These remarkable results were not short-lived, as follow-up tests demonstrated that the return to normal cognitive functioning had not diminished.

Bredesen admits that this study involved a small number of patients and that it must be replicated on a larger scale. Nevertheless, the results are “unprecedented” and the improvements in cognitive functioning experienced by test subjects proves that the 36-point, multi-target approach can work.


Understanding Dementia and Dispelling the Confusion

Dementia is a word that has crept into our everyday vocabulary, but oftentimes it is misused. For instance, we may find ourselves in the middle of a conversation, and suddenly lose our train of thought, or be unable to remember a person’s name. We immediately jump to the conclusion that we are starting to suffer from dementia. However, with all the stress in today’s world, these events could merely be the result of information overload or too much stimulation. Therefore, it is important to understand what dementia is so that the appropriate steps can be taken to address it.

What is dementia?


Dementia, in and of itself, is not a disease. It is a term loosely used to refer to a decline in cognitive functioning—memory, critical thinking, or problem-solving. If the impairment is significant enough to limit your ability to function day to day, then you may be experiencing signs of dementia.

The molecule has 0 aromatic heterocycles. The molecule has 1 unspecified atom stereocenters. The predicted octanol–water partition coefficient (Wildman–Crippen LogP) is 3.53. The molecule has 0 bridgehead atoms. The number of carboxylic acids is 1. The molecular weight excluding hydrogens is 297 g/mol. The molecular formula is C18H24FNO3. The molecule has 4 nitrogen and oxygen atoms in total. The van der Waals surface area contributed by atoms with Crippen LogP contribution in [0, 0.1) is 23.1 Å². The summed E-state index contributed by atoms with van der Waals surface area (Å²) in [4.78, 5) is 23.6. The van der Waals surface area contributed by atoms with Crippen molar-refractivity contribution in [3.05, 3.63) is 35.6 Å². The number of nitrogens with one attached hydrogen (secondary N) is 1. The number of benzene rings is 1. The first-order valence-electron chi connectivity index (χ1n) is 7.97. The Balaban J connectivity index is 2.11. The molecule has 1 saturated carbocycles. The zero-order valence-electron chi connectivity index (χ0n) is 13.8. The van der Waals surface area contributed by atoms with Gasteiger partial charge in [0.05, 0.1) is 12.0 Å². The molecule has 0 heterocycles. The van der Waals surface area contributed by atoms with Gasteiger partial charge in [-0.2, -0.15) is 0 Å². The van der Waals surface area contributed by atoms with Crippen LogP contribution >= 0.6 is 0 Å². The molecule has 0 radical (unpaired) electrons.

Dementia is not a necessary outgrowth of aging, as is often thought. Alzheimer’s disease is a form of dementia and approximately 60-80 percent of patients with dementia are suffering from Alzheimer’s. Another category of dementia occurs after a stroke, known as Vascular Dementia.

What are the symptoms of dementia?

Dementia symptoms vary from person to person, but to be considered truly dementia, and not some other cognitive interference, at least two of the following outcomes must be present in a significant and constant way:
• Impaired visual perception
• Loss of memory
• Inability to judge and analyze situations
• Problem with communicating and using language
• Unable to focus and give attention to what is before you

Dementia progresses. Usually it begins with small memory losses, such as where you left your keys, or what you were thinking of preparing for dinner. It could be more serious, such as forgetting appointments, paying your bills or the directions to a frequent location. At this stage, an early diagnosis could prevent further deterioration, as well as discover a treatable disease that might be causing the dementia symptoms.

What causes dementia?

Dementia results when there is damage to the brain cells resulting in their inability to communicate. The brain is separated into regions, each one controlling certain physical and cognitive functions. Cells are constantly sending signals to each other, resulting in smooth functioning of the brain and body. When there is an impairment to the cells’ ability to transmit signals, thinking, memory, bodily functions or emotions can be impacted. Alzheimer’s disease, for example, causes an overproduction of certain proteins, which damage the cells’ ability to communicate, thus resulting in the dementia.